She exits, walks over to John, kisses him, and then dies. The "other" Alphans take her away. When they return, Paul tells Koenig that if the rest of "his" Alphans try to settle there, the same thing that happened to Regina and to their Helena will happen to all of them. Sandra tells him that they have children, a
future, and will not let them destroy it. Koenig tries to suggest building in another location, but they will not hear of it. The situation escalates, but Victor intervenes. He tells Koenig that they are trapped in different times, and that when the two Moons collide, time will reset itself, but if they are not back
on their Moon when time corrects itself, they will have no place to die. Helena asks John to take them back, saying that their place, and their time is on Alpha. They take off in their Eagle as the "other" Alphans wave goodbye, and head back to their Alpha as the Moons move closer together. Back in
Main Mission they await their fate. The two Moons join with the same shaking, pulsating light, and color with which they split apart. When the turbulence settles, and they pick themselves up, one look at the big screen shows them to be in a different region of space. Alan wonders aloud whether the
"other" Alphans made it, if they survived time correcting itself. Either in response, or as an extension of the thought, Koenig asks if they ever really existed. As they contemplate the unknowable workings of the universe, Helena reaches down, and picks up the bouquet of flowers given to her by the "other" Victor... 

Screenplay........................................................................Johnny Byrne

Director..........................................................................David Tomblin

Guest Star

Regina Kesslann................................................................Judy Geeson

Another Time, Another Place is a brilliant episode, dealing with alternate timelines in a way that is totally unique. Not only does it succeed on the large scale, with memorable images like another Moon disappearing into the distance over the lunar surface and two Moons in orbit around the Earth, but on the personal level, with several interwoven storylines focusing on how the splitting and merging of timelines affects several characters emotionally. This is a thoughtful, and thought provoking, story with wonderful performances by the entire cast.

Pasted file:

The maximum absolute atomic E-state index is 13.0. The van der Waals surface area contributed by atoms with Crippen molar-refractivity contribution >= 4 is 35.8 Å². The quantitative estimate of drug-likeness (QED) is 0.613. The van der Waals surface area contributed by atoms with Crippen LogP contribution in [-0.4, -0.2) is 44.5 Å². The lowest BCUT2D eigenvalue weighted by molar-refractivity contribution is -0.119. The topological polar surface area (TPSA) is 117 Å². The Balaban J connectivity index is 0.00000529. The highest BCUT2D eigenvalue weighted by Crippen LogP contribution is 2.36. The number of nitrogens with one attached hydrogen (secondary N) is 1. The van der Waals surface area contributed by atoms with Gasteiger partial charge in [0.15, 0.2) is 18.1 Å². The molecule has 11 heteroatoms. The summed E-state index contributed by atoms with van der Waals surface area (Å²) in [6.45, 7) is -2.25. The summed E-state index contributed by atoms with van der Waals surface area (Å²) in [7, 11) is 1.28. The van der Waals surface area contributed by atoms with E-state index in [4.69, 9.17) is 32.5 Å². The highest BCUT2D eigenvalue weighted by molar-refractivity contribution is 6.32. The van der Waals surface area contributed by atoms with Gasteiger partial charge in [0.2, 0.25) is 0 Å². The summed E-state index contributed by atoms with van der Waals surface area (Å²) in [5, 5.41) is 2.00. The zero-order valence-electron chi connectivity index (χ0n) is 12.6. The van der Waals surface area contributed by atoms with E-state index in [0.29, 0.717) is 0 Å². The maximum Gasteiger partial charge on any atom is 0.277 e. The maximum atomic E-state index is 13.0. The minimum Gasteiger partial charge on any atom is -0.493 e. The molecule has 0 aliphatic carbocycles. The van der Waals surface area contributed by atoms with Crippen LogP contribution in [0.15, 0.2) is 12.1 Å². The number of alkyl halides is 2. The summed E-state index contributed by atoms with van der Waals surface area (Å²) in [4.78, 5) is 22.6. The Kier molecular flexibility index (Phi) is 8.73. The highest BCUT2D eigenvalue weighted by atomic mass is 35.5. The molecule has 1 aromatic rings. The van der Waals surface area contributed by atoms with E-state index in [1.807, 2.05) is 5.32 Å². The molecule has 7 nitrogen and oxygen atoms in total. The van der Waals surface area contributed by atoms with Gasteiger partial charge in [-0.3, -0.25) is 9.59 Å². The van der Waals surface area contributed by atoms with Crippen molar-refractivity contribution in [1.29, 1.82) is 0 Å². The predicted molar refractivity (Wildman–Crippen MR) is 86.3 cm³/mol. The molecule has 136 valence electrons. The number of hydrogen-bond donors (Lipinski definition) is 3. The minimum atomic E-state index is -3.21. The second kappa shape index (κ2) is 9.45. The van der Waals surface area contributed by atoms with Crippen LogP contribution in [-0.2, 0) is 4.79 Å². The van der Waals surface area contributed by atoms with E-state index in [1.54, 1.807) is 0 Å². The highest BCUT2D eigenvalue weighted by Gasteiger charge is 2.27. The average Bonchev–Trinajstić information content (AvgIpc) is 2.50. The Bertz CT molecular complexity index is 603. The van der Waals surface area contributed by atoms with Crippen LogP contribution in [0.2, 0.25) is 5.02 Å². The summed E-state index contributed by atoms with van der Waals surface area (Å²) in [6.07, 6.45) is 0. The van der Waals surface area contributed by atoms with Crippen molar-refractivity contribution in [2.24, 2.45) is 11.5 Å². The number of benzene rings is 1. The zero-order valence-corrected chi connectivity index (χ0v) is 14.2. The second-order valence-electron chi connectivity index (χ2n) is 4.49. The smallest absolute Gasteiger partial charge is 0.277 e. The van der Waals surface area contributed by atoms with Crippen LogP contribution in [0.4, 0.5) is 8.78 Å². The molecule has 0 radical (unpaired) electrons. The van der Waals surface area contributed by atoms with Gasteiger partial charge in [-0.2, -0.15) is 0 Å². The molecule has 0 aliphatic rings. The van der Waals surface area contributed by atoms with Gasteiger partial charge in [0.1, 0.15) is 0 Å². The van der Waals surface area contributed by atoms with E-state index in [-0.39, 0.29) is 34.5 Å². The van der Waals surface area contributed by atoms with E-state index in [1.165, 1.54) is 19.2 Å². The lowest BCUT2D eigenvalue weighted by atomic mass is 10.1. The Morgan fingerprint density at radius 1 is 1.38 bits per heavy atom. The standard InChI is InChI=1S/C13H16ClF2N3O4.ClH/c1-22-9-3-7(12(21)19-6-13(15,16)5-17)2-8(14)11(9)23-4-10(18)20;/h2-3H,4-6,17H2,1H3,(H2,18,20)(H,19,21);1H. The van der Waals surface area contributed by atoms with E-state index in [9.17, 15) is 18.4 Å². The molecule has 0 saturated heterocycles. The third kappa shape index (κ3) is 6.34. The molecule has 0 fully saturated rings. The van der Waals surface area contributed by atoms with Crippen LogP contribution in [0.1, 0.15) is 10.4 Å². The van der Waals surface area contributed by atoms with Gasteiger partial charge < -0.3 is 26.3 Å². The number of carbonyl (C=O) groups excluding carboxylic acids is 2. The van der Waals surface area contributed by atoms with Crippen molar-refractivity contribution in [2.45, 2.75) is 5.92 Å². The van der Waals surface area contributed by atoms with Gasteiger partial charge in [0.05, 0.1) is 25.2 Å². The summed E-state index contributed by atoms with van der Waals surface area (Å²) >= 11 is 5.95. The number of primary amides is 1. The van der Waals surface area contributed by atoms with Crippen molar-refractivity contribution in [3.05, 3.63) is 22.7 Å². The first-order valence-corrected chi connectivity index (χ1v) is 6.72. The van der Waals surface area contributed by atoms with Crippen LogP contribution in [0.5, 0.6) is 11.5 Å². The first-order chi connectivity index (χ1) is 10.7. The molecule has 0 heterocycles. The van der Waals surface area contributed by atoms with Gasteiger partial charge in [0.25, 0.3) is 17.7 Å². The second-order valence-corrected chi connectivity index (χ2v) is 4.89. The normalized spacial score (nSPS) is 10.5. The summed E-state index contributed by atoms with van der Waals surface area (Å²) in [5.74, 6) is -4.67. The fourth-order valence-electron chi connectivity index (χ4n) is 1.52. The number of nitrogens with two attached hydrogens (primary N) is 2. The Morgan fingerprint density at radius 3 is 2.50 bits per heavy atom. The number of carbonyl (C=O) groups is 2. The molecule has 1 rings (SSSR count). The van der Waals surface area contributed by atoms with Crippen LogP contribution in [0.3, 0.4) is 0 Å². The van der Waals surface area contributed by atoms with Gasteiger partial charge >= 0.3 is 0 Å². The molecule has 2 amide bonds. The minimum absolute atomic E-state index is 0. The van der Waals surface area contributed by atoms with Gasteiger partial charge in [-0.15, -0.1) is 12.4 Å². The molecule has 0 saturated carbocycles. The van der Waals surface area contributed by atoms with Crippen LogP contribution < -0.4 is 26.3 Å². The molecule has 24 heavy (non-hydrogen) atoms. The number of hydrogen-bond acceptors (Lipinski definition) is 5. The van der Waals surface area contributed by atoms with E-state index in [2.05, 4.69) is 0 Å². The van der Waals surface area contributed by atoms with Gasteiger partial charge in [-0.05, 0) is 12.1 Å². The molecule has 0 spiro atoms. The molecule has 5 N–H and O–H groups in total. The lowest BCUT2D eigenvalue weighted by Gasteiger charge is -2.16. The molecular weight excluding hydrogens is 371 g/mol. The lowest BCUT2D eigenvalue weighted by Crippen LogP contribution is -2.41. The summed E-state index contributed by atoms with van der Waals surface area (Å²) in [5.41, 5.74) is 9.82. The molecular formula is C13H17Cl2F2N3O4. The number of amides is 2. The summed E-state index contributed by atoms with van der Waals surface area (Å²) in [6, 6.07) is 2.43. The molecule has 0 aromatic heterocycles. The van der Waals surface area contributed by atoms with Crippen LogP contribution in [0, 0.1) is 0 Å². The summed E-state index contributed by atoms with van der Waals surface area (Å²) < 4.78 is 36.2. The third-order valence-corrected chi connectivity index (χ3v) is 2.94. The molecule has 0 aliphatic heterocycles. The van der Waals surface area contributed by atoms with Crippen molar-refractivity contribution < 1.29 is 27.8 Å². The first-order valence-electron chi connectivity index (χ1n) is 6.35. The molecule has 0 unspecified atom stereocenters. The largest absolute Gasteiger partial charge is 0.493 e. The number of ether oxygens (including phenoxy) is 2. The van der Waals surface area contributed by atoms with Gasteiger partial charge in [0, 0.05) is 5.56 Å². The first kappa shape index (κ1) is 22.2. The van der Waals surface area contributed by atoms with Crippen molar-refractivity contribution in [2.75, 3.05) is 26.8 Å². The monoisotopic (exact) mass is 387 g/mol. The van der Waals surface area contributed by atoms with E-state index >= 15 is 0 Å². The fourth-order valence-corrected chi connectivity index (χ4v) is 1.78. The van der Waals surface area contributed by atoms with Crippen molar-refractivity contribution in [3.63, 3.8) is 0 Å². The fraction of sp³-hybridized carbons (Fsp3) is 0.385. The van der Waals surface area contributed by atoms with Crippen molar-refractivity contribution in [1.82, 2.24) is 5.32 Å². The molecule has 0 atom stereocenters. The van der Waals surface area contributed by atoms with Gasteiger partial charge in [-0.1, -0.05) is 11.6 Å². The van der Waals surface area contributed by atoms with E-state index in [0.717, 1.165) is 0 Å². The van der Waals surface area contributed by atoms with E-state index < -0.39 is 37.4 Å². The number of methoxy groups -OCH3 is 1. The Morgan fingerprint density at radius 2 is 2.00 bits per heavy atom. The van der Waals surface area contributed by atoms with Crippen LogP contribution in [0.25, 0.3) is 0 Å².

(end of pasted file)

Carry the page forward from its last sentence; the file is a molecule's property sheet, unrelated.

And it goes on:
The first storyline focuses on Regina Kesslann, played beautifully by Judy Geeson. I was impressed by how she threw herself into the role. She didn't hold anything back, and because of that, her performance was passionate and full of life. When she ran into Alan's arms, it was full tilt. You believed she desperately missed her husband, and couldn't wait to see him again. When she was in pain, you couldn't help but feel empathy for her. Her final words to Alan were both touching and heartbreaking. And when she died, you really felt that she was gone. She truly appeared lifeless.

Regina's story works not only to set up the situation at hand, but also lays the groundwork for different characters motivations later on in the story. Regina's "illness" serves as a warning to the Alphans that, what should be, the happy circumstance of returning to Earth may not be without a darker side. Her relationship with Alan, also gave Nick Tate a chance to work in a broader emotional range than he is usually afforded, and he makes the most of it. Regina's apparent psychosis gives us, and the Alphans a sneak peek into the lives (and deaths) of the alternate Alphans on Earth. Her death serves as a warning of the dangers of meeting your alternate self, and helps the Alphans know who should go down on the reconnaissance mission.

The second storyline focuses on John Koenig and Alan Carter. When they discover the corpses of their doppelgangers aboard the wrecked Eagle, it not only has the emotional impact upon them, but shows that Regina's "fantasy world" may be a little more real than they originally thought, and puts her mourning into better context. This also plays into the third storyline focusing on Helena.